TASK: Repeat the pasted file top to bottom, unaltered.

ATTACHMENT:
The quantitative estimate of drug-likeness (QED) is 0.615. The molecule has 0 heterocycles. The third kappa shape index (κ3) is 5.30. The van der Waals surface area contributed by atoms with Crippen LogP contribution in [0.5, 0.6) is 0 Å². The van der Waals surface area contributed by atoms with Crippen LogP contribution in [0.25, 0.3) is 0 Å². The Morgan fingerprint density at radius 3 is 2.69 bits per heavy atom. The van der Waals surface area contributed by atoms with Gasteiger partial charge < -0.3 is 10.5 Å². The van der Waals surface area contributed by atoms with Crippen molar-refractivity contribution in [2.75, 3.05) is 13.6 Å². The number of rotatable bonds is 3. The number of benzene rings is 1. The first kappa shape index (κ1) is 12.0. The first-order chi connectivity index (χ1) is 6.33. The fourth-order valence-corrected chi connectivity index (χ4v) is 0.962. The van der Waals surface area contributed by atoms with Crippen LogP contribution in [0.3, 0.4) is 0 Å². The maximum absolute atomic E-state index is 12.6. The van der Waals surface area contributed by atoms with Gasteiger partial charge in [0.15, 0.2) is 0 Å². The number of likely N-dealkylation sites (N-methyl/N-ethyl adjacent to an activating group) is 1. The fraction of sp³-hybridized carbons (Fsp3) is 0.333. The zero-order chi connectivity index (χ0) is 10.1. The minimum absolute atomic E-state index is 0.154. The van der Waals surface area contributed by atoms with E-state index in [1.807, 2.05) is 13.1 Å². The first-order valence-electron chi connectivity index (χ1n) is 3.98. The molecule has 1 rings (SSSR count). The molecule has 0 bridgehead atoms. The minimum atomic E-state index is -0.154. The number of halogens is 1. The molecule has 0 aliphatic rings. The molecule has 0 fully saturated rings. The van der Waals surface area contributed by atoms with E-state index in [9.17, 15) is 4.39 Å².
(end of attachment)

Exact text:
The quantitative estimate of drug-likeness (QED) is 0.615. The molecule has 0 heterocycles. The third kappa shape index (κ3) is 5.30. The van der Waals surface area contributed by atoms with Crippen LogP contribution in [0.5, 0.6) is 0 Å². The van der Waals surface area contributed by atoms with Crippen LogP contribution in [0.25, 0.3) is 0 Å². The Morgan fingerprint density at radius 3 is 2.69 bits per heavy atom. The van der Waals surface area contributed by atoms with Gasteiger partial charge < -0.3 is 10.5 Å². The van der Waals surface area contributed by atoms with Crippen molar-refractivity contribution in [2.75, 3.05) is 13.6 Å². The number of rotatable bonds is 3. The number of benzene rings is 1. The first kappa shape index (κ1) is 12.0. The first-order chi connectivity index (χ1) is 6.33. The fourth-order valence-corrected chi connectivity index (χ4v) is 0.962. The van der Waals surface area contributed by atoms with Crippen LogP contribution in [0.3, 0.4) is 0 Å². The maximum absolute atomic E-state index is 12.6. The van der Waals surface area contributed by atoms with Gasteiger partial charge in [0.15, 0.2) is 0 Å². The number of likely N-dealkylation sites (N-methyl/N-ethyl adjacent to an activating group) is 1. The fraction of sp³-hybridized carbons (Fsp3) is 0.333. The zero-order chi connectivity index (χ0) is 10.1. The minimum absolute atomic E-state index is 0.154. The van der Waals surface area contributed by atoms with E-state index in [1.807, 2.05) is 13.1 Å². The first-order valence-electron chi connectivity index (χ1n) is 3.98. The molecule has 1 rings (SSSR count). The molecule has 0 bridgehead atoms. The minimum atomic E-state index is -0.154. The number of halogens is 1. The molecule has 0 aliphatic rings. The molecule has 0 fully saturated rings. The van der Waals surface area contributed by atoms with E-state index in [9.17, 15) is 4.39 Å².